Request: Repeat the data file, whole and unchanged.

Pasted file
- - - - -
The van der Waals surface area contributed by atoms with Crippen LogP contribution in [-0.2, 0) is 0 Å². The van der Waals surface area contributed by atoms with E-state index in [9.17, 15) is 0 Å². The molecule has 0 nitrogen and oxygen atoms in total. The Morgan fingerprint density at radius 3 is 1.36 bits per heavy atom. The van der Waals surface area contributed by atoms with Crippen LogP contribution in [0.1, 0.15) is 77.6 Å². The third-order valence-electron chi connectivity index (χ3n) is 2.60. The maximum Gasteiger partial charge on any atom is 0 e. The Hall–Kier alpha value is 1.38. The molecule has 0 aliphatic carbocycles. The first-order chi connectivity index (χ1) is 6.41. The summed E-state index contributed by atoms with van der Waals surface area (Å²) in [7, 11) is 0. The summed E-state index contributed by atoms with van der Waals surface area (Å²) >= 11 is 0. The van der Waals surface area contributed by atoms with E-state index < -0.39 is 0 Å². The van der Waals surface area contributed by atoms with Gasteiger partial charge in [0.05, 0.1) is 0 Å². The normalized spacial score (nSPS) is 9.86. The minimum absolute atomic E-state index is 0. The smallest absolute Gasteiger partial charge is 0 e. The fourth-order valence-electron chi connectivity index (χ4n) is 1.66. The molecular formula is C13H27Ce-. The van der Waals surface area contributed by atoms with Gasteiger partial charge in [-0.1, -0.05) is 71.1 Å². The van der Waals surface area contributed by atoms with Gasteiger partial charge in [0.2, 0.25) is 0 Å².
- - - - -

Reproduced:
The van der Waals surface area contributed by atoms with Crippen LogP contribution in [-0.2, 0) is 0 Å². The van der Waals surface area contributed by atoms with E-state index in [9.17, 15) is 0 Å². The molecule has 0 nitrogen and oxygen atoms in total. The Morgan fingerprint density at radius 3 is 1.36 bits per heavy atom. The van der Waals surface area contributed by atoms with Crippen LogP contribution in [0.1, 0.15) is 77.6 Å². The third-order valence-electron chi connectivity index (χ3n) is 2.60. The maximum Gasteiger partial charge on any atom is 0 e. The Hall–Kier alpha value is 1.38. The molecule has 0 aliphatic carbocycles. The first-order chi connectivity index (χ1) is 6.41. The summed E-state index contributed by atoms with van der Waals surface area (Å²) in [7, 11) is 0. The summed E-state index contributed by atoms with van der Waals surface area (Å²) >= 11 is 0. The van der Waals surface area contributed by atoms with E-state index < -0.39 is 0 Å². The van der Waals surface area contributed by atoms with Gasteiger partial charge in [0.05, 0.1) is 0 Å². The normalized spacial score (nSPS) is 9.86. The minimum absolute atomic E-state index is 0. The smallest absolute Gasteiger partial charge is 0 e. The fourth-order valence-electron chi connectivity index (χ4n) is 1.66. The molecular formula is C13H27Ce-. The van der Waals surface area contributed by atoms with Gasteiger partial charge in [-0.1, -0.05) is 71.1 Å². The van der Waals surface area contributed by atoms with Gasteiger partial charge in [0.2, 0.25) is 0 Å².